4 Experts on Making More Conscious Travel Choices – Condé Nast Traveler

Many of us aspire to be better travelers. We want to reduce our carbon footprints; to spend our time and money in exactly the right places. Sometimes, though, it can feel hard to know where our efforts are best directed, and how, exactly, other travelers are thinking about these bigger questions. 

We tapped four travelers who already exude conscientiousness—from a travel expert and a chef, to a hotelier and an environmental activist—and asked them how they’re trying to make more conscious travel choices in the future. Plus, where they still have room to grow—after all, the path to self-improvement never does have an end point, even for the best of us. 

Paula Franklin

Franklin is a cofounder of Travel Is Better in Color, a platform that celebrates the work of BIPOC storytellers in travel.

Are you proud of any changes you’ve made as a traveler?

“There’s a lot of greenwashing in the industry. Before booking a trip, I try to really understand who and what my travels can benefit and spend money there.”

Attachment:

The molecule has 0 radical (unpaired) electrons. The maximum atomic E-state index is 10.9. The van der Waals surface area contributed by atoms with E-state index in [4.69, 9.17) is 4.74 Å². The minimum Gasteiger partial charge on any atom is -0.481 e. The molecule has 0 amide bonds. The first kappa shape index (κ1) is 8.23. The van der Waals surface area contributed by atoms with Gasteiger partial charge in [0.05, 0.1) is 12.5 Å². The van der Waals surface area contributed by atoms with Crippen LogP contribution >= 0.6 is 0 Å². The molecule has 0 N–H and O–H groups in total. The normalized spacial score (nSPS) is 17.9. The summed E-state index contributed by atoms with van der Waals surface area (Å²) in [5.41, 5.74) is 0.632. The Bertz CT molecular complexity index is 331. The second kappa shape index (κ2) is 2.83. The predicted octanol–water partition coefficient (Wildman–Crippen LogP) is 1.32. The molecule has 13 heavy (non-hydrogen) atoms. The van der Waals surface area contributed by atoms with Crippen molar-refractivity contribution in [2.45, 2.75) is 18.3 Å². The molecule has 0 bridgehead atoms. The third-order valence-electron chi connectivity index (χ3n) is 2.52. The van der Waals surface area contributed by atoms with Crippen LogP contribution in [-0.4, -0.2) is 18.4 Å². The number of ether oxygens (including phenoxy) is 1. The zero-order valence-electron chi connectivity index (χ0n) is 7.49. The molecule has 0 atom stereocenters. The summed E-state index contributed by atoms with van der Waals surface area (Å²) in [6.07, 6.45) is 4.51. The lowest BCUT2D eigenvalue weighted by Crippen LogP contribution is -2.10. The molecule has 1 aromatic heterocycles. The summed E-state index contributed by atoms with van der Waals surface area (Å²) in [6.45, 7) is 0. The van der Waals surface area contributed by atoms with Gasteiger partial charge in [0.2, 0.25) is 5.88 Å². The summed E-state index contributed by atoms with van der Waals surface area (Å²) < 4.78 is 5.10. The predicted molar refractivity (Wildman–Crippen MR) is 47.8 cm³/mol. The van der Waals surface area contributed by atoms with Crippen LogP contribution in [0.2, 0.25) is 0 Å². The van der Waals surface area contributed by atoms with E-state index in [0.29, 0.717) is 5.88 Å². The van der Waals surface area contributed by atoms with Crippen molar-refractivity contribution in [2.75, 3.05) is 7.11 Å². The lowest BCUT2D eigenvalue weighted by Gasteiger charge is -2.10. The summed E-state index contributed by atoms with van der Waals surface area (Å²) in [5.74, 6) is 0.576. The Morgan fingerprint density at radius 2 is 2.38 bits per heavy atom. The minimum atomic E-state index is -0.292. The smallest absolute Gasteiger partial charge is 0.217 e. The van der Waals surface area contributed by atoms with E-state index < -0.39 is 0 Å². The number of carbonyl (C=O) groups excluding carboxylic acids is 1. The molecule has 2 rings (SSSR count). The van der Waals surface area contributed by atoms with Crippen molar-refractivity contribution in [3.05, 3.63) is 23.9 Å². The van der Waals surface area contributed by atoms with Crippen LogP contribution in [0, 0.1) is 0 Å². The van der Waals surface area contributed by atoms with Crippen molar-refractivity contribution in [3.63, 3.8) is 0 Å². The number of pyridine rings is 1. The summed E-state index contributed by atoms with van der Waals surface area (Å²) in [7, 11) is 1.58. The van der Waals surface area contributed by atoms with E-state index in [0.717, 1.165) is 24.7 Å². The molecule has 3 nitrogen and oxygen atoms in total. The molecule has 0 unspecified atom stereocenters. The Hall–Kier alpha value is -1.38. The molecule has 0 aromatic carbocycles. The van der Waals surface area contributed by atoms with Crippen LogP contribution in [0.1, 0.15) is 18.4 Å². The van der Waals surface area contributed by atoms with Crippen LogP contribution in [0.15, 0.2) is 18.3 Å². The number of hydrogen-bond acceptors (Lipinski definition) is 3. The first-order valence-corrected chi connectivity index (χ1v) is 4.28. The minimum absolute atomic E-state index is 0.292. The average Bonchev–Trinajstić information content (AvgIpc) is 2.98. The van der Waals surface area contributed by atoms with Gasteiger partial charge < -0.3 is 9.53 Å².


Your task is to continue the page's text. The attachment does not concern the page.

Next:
What are you still working on?

“Travel is not environmentally friendly, so I’m looking to minimize my impact by taking more fuel-efficient planes and traveling by train.”

Any travelers you’re learning from?

“A new spotlight has been cast on Black travelers. I love what we’re creating, from Sarah Greaves Gabbadon amplifying the real Caribbean to Ayomide ‘Mimi’ Aborowa focusing on African cities.”

Raul Leal

Leal is CEO of SH Hotels & Resorts, whose portfolio includes 1 Hotels and Treehouse Hotels.

Has COVID-19 changed the way you think about your place in the world?

“Definitely. The fragility of our little blue planet has never been more evident. Our role is now clear if we want to survive and not fade away like other civilizations have: We must take care of each other and the earth.”

What does being a conscious traveler mean to you?

“People who work in travel are under intense pressure right now. We need to be kinder than before and realize that they are doing their best. Being a better traveler isn’t only about following proper protocols—it’s also about recognizing those team members at every opportunity. A word of kindness goes a long way.”

Matt Stone

Stone is a food- sustainability advocate and co-executive chef at Oakridge Estate in Australia’s Yarra Valley.

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